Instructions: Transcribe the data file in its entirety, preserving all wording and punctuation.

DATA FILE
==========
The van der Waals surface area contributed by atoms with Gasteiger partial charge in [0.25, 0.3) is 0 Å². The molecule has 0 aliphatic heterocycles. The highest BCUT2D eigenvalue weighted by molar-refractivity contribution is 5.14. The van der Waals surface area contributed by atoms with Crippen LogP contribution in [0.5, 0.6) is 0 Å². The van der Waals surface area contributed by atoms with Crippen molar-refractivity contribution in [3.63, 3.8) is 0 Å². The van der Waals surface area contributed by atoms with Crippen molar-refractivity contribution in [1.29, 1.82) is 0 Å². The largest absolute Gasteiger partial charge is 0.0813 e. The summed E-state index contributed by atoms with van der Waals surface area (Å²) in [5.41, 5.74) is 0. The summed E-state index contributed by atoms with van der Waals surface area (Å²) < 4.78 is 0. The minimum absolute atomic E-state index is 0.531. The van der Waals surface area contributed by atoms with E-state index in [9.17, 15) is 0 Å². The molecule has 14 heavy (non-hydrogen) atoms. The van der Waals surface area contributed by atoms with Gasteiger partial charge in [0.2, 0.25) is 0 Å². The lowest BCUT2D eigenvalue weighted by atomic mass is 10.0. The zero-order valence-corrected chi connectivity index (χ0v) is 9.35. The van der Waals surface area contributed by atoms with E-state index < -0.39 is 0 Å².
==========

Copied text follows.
The van der Waals surface area contributed by atoms with Gasteiger partial charge in [0.25, 0.3) is 0 Å². The molecule has 0 aliphatic heterocycles. The highest BCUT2D eigenvalue weighted by molar-refractivity contribution is 5.14. The van der Waals surface area contributed by atoms with Crippen LogP contribution in [0.5, 0.6) is 0 Å². The van der Waals surface area contributed by atoms with Crippen molar-refractivity contribution in [3.63, 3.8) is 0 Å². The van der Waals surface area contributed by atoms with Crippen molar-refractivity contribution in [1.29, 1.82) is 0 Å². The largest absolute Gasteiger partial charge is 0.0813 e. The summed E-state index contributed by atoms with van der Waals surface area (Å²) in [5.41, 5.74) is 0. The summed E-state index contributed by atoms with van der Waals surface area (Å²) < 4.78 is 0. The minimum absolute atomic E-state index is 0.531. The van der Waals surface area contributed by atoms with E-state index in [9.17, 15) is 0 Å². The molecule has 14 heavy (non-hydrogen) atoms. The van der Waals surface area contributed by atoms with Gasteiger partial charge in [0.2, 0.25) is 0 Å². The lowest BCUT2D eigenvalue weighted by atomic mass is 10.0. The zero-order valence-corrected chi connectivity index (χ0v) is 9.35. The van der Waals surface area contributed by atoms with E-state index < -0.39 is 0 Å².